As of Wednesday, August 10, Team USA has won 27 medals at the Olympic Games in swimming, gymnastics, shooting, judo, archery, and cycling. China and Japan trail behind with 17 and 14 medals, respectively.
After the pageantry of the 31st Olympics ends in Rio de Janeiro, some US medal winners will return home to a harsh reality. Many of them will owe the Internal Revenue Service thousands because of the cash prizes associated with their medals.
The US Olympic Committee awards gold medal winners $25,000, silver medals $15,000, and bronze medals $10,000. The IRS considers Olympic prize money a source of income for these athletes, as opposed to a gift.
According to Americans for Tax Reform, a gold medalist from Team USA could end up facing a tax bill of $9,900 per gold medal, $5,940 per silver medal, and $3,960 per bronze medal. Although these are the maximum amounts an athlete could pay, it largely depends on their individual tax brackets.
This caused Senator Marco Rubio (R-FL) to introduce the Olympic Tax Elimination Act during the London 2012 Olympics. The objective of the bill was to change the IRS code so that the gross income of US medal winners “shall not include the value of any prize or award won by the taxpayer in athletic competition in the Olympic Games.”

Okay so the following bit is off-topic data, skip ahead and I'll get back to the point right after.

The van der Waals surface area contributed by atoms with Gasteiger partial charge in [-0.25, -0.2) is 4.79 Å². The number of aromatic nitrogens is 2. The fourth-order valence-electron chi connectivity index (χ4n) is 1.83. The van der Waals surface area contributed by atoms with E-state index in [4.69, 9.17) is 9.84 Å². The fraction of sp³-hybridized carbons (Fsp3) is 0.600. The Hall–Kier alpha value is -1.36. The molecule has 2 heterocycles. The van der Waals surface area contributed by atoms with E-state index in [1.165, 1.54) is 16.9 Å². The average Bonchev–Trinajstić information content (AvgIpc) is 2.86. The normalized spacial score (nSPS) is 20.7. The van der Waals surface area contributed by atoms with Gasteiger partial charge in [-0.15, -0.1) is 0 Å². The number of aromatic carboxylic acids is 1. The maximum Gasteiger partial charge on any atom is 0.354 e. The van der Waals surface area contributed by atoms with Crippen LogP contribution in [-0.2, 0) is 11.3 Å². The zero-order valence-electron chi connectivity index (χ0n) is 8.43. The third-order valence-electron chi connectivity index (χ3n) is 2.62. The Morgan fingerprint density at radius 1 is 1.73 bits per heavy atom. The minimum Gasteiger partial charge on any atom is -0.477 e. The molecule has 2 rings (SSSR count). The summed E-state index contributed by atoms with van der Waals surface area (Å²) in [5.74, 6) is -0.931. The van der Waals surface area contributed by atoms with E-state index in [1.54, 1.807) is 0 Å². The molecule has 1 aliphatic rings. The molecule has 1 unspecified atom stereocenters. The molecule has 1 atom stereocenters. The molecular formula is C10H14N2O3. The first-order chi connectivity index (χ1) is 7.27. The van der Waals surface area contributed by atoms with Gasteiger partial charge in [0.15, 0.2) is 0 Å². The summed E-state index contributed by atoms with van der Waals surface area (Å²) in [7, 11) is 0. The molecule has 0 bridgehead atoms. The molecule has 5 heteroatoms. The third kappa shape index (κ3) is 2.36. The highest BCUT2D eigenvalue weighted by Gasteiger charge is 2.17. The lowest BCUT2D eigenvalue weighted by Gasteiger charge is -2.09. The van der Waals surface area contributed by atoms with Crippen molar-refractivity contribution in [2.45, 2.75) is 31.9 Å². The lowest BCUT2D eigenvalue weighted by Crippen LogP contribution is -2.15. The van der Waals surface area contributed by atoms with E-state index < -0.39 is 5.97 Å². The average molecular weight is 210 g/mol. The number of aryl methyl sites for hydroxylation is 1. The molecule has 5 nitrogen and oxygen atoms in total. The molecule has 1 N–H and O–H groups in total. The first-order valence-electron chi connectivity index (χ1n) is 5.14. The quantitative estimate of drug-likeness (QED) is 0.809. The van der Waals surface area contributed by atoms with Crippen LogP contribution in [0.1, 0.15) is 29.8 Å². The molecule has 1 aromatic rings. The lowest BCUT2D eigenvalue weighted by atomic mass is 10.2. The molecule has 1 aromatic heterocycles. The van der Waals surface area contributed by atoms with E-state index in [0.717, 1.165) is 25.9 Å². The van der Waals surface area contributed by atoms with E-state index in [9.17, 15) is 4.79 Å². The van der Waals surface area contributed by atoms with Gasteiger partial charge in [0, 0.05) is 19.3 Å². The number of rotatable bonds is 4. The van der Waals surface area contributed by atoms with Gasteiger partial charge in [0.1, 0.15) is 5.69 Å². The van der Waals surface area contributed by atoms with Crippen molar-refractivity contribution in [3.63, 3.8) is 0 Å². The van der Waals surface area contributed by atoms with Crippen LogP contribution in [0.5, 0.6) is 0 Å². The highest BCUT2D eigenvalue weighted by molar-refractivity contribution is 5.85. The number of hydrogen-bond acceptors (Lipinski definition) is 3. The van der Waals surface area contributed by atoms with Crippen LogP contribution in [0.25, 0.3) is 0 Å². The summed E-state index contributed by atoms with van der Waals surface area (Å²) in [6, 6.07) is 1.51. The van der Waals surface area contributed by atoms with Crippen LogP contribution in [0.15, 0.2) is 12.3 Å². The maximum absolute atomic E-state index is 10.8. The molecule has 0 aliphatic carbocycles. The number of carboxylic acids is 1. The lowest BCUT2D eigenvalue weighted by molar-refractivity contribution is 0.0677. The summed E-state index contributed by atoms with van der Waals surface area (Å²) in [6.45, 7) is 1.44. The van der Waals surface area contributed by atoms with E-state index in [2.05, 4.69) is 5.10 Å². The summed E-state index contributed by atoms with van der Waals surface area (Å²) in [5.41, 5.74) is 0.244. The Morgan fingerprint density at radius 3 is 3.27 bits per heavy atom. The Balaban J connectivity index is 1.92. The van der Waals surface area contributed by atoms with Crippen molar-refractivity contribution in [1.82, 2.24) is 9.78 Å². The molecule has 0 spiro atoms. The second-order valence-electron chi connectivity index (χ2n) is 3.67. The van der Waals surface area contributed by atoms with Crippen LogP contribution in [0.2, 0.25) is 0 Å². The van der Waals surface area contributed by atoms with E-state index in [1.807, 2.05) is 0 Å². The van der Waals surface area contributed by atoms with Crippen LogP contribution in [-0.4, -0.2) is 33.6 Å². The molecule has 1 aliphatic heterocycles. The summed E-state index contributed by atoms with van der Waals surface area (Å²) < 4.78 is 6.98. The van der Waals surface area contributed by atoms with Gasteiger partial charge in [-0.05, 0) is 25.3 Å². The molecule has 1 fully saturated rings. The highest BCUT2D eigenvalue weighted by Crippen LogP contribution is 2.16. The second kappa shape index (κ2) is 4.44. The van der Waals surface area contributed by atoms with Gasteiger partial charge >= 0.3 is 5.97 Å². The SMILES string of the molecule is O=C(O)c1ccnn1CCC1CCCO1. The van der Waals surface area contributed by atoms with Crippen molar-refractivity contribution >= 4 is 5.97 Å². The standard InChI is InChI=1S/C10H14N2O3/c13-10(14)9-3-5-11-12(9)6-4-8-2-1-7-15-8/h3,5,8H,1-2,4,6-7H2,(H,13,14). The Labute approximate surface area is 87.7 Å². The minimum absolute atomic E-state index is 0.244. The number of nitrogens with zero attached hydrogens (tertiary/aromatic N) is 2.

Rubio’s bill never gained any traction, and in 2014, Congressman Blake Farenthold (R-TX) introduced a similar proposal that also never passed.
Unless athletes have a substantial sponsorship, most can’t rely on their sport alone to support them.
In fact, according to a study from the US Track and Field Athletes Association, about 50 percent of athletes who “rank in the top 10 in the USA in their event make less than $15,000 annually from the sport.” This total includes sponsorships, grants, and other prize money.
But the IRS doesn’t just bill Olympic athletes. According to the agency’s website, “cash earned from side jobs, barter exchanges of goods or services, awards, prizes, contest winnings, and gambling proceeds” all must be reported as income by taxpayers.
Our current tax code clearly disincentivizes hard work. Is it right for our Olympic athletes to train for years in a skill and represent our country on a global stage, only to be hit with a giant tax bill when they come home?